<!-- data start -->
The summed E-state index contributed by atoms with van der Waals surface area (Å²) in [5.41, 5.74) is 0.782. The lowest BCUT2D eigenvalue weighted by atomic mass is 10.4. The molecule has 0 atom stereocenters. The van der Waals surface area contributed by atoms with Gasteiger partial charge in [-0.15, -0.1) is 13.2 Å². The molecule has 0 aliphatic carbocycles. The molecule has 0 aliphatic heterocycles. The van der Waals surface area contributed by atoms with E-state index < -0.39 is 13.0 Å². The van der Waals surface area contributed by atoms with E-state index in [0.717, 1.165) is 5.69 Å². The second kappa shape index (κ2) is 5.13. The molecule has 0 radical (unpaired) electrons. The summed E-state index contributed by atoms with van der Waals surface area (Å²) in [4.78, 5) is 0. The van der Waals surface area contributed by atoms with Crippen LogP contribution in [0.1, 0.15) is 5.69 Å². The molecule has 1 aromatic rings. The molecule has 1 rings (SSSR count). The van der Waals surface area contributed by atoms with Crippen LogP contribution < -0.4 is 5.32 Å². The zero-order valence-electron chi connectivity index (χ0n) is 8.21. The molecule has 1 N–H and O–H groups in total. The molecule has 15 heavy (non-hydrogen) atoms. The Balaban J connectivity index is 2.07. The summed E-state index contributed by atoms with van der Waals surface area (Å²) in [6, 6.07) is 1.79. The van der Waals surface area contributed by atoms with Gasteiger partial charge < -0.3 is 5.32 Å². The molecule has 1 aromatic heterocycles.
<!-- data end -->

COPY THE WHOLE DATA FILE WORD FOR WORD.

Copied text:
The summed E-state index contributed by atoms with van der Waals surface area (Å²) in [5.41, 5.74) is 0.782. The lowest BCUT2D eigenvalue weighted by atomic mass is 10.4. The molecule has 0 atom stereocenters. The van der Waals surface area contributed by atoms with Gasteiger partial charge in [-0.15, -0.1) is 13.2 Å². The molecule has 0 aliphatic carbocycles. The molecule has 0 aliphatic heterocycles. The van der Waals surface area contributed by atoms with E-state index < -0.39 is 13.0 Å². The van der Waals surface area contributed by atoms with E-state index in [0.717, 1.165) is 5.69 Å². The second kappa shape index (κ2) is 5.13. The molecule has 0 radical (unpaired) electrons. The summed E-state index contributed by atoms with van der Waals surface area (Å²) in [4.78, 5) is 0. The van der Waals surface area contributed by atoms with Crippen LogP contribution in [0.1, 0.15) is 5.69 Å². The molecule has 1 aromatic rings. The molecule has 1 rings (SSSR count). The van der Waals surface area contributed by atoms with Crippen LogP contribution < -0.4 is 5.32 Å². The zero-order valence-electron chi connectivity index (χ0n) is 8.21. The molecule has 1 N–H and O–H groups in total. The molecule has 15 heavy (non-hydrogen) atoms. The Balaban J connectivity index is 2.07. The summed E-state index contributed by atoms with van der Waals surface area (Å²) in [6, 6.07) is 1.79. The van der Waals surface area contributed by atoms with Gasteiger partial charge < -0.3 is 5.32 Å². The molecule has 1 aromatic heterocycles.